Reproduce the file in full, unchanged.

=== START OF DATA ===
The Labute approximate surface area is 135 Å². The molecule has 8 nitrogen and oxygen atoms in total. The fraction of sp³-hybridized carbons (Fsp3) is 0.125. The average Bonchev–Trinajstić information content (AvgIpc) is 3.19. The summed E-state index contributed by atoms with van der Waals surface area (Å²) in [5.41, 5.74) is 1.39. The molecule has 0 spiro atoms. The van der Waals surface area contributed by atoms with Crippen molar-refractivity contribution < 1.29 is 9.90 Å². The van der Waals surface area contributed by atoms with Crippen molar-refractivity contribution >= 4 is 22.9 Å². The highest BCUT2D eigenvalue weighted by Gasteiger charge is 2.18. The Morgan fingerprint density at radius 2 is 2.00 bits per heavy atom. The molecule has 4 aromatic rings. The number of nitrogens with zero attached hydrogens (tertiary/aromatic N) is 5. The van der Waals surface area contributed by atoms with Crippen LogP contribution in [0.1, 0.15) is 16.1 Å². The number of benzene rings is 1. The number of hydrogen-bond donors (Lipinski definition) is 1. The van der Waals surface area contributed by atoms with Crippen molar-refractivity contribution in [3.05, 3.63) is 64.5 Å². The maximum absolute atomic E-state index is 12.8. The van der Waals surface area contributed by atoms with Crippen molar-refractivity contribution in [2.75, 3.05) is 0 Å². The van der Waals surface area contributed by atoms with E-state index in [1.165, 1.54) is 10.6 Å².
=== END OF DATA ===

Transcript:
The Labute approximate surface area is 135 Å². The molecule has 8 nitrogen and oxygen atoms in total. The fraction of sp³-hybridized carbons (Fsp3) is 0.125. The average Bonchev–Trinajstić information content (AvgIpc) is 3.19. The summed E-state index contributed by atoms with van der Waals surface area (Å²) in [5.41, 5.74) is 1.39. The molecule has 0 spiro atoms. The van der Waals surface area contributed by atoms with Crippen molar-refractivity contribution < 1.29 is 9.90 Å². The van der Waals surface area contributed by atoms with Crippen molar-refractivity contribution >= 4 is 22.9 Å². The highest BCUT2D eigenvalue weighted by Gasteiger charge is 2.18. The Morgan fingerprint density at radius 2 is 2.00 bits per heavy atom. The molecule has 4 aromatic rings. The number of nitrogens with zero attached hydrogens (tertiary/aromatic N) is 5. The van der Waals surface area contributed by atoms with Crippen LogP contribution in [0.1, 0.15) is 16.1 Å². The number of benzene rings is 1. The number of hydrogen-bond donors (Lipinski definition) is 1. The van der Waals surface area contributed by atoms with Crippen molar-refractivity contribution in [3.05, 3.63) is 64.5 Å². The maximum absolute atomic E-state index is 12.8. The van der Waals surface area contributed by atoms with Crippen molar-refractivity contribution in [2.75, 3.05) is 0 Å². The van der Waals surface area contributed by atoms with E-state index in [1.165, 1.54) is 10.6 Å².